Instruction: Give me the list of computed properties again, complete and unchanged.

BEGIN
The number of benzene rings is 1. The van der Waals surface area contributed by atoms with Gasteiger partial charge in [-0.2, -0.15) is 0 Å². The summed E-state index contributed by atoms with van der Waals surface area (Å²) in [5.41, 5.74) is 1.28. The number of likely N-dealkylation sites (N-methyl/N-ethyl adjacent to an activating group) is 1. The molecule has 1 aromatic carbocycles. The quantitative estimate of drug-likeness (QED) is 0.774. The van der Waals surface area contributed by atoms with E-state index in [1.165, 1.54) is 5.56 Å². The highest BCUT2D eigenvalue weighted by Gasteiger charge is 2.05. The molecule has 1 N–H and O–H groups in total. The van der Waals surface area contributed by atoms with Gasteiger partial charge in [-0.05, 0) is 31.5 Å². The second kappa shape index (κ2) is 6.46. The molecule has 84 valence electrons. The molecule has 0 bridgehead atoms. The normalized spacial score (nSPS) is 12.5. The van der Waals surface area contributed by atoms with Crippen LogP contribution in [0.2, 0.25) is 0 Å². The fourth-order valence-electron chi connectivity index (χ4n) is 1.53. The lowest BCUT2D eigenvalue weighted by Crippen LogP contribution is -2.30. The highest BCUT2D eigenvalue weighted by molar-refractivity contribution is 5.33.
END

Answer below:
The number of benzene rings is 1. The van der Waals surface area contributed by atoms with Gasteiger partial charge in [-0.2, -0.15) is 0 Å². The summed E-state index contributed by atoms with van der Waals surface area (Å²) in [5.41, 5.74) is 1.28. The number of likely N-dealkylation sites (N-methyl/N-ethyl adjacent to an activating group) is 1. The molecule has 1 aromatic carbocycles. The quantitative estimate of drug-likeness (QED) is 0.774. The van der Waals surface area contributed by atoms with E-state index in [1.165, 1.54) is 5.56 Å². The highest BCUT2D eigenvalue weighted by Gasteiger charge is 2.05. The molecule has 1 N–H and O–H groups in total. The van der Waals surface area contributed by atoms with Gasteiger partial charge in [-0.05, 0) is 31.5 Å². The second kappa shape index (κ2) is 6.46. The molecule has 84 valence electrons. The molecule has 0 bridgehead atoms. The normalized spacial score (nSPS) is 12.5. The van der Waals surface area contributed by atoms with Crippen LogP contribution in [0.2, 0.25) is 0 Å². The fourth-order valence-electron chi connectivity index (χ4n) is 1.53. The lowest BCUT2D eigenvalue weighted by Crippen LogP contribution is -2.30. The highest BCUT2D eigenvalue weighted by molar-refractivity contribution is 5.33.